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In another thread the suggestion was caches who's owners haven't logged into the site in 3 years should have their caches disabled then archived in 6 months.

Seems fairly reasonable to me.

What about that's reasonable? What matters is the condition of the cache. It's completely irrelevant whether the owner logs in.

Can you find an example of a cache that is acceptable condition that the cache owner hasn't logged in for that amount of time?

I'm not picking a fight, just curious since it seemed fairly reasonable to me.

 

almost 6 years :

 

http://coord.info/GC1644H

Well color me impressed. A kid cacher with 12 finds places an ammo can with decent coords and it is still going 7 years later (6 years after the CO stopped logging in).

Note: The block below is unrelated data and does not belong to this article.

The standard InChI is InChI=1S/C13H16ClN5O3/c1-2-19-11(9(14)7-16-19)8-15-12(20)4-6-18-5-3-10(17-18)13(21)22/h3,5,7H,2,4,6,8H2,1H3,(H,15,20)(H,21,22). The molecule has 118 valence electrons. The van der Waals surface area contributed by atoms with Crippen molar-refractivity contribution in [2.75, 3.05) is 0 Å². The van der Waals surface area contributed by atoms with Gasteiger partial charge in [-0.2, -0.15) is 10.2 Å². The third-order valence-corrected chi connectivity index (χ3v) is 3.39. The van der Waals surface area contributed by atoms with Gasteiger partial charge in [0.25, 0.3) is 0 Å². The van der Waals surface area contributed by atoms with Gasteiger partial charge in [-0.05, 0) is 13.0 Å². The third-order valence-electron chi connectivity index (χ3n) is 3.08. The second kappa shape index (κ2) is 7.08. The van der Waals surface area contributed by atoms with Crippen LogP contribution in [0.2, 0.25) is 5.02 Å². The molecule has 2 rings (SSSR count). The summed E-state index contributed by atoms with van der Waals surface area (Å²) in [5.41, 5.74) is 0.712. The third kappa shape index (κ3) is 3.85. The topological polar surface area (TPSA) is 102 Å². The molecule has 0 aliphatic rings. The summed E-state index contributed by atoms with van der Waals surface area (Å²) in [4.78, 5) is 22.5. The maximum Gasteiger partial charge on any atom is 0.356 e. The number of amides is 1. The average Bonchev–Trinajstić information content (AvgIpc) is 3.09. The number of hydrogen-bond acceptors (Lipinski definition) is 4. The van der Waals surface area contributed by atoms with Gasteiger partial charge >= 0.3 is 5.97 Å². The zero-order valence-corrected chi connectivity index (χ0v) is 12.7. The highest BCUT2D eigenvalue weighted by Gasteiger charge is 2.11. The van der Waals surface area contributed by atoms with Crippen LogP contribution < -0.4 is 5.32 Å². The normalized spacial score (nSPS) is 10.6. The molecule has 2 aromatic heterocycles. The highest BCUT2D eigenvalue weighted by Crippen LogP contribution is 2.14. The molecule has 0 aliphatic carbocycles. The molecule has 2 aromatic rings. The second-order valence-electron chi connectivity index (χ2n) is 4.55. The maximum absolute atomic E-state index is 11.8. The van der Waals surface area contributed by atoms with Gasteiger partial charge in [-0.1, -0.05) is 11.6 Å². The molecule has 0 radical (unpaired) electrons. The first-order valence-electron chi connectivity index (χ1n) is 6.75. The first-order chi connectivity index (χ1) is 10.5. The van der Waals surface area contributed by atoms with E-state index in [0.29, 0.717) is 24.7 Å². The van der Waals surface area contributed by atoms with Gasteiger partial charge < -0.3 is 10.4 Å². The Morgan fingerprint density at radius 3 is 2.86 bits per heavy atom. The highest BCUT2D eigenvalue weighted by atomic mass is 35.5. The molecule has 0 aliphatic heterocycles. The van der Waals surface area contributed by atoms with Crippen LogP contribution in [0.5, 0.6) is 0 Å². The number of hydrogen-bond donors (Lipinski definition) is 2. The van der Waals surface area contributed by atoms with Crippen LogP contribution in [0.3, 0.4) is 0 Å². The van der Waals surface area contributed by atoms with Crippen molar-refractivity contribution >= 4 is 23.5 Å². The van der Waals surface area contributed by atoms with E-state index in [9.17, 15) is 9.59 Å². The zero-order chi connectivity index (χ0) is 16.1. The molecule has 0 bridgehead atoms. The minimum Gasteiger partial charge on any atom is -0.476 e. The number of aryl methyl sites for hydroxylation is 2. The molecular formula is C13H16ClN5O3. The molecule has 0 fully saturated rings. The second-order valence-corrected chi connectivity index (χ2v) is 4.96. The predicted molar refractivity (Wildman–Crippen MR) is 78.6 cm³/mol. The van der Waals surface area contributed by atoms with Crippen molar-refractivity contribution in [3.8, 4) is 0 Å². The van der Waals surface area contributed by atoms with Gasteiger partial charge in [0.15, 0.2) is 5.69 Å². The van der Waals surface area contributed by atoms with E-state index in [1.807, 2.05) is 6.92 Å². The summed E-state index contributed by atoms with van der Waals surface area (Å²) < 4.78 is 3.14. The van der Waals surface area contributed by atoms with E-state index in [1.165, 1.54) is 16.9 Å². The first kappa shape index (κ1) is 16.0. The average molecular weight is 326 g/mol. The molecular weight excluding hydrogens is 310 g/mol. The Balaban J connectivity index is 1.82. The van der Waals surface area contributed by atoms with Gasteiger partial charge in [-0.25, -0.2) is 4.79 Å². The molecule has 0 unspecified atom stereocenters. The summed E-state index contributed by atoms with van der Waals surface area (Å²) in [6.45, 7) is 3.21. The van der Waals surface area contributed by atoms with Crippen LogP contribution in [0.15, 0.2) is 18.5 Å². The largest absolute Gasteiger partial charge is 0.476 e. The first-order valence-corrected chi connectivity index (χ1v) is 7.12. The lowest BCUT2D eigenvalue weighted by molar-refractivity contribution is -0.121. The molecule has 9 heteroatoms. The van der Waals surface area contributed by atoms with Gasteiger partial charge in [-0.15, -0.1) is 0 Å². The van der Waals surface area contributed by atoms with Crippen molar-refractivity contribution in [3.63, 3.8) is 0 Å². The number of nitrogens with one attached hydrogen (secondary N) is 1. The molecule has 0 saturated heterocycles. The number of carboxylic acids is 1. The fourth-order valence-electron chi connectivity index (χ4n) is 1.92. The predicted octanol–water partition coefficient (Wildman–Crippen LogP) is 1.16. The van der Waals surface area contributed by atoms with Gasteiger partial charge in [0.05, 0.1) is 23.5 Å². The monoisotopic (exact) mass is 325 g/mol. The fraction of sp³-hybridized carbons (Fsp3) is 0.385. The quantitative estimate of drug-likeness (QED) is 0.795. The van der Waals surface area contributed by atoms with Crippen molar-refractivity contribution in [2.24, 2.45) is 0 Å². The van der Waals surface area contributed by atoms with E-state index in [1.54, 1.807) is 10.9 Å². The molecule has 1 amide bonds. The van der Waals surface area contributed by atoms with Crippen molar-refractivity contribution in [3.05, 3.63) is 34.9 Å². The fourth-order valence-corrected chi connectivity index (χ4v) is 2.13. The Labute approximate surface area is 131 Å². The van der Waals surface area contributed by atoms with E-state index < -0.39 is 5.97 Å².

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Can you find an example of a cache that is acceptable condition that the cache owner hasn't logged in for that amount of time?

A 30 cal ammo can in the mountains lasts pretty much forever here. Doesn't matter who has logged on or when.

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Can you find an example of a cache that is acceptable condition that the cache owner hasn't logged in for that amount of time?

I'm not picking a fight, just curious since it seemed fairly reasonable to me.

http://coord.info/GC1F414

Uh that one has an uncleared NM log, which is one of the things that community supported caches can't have fixed.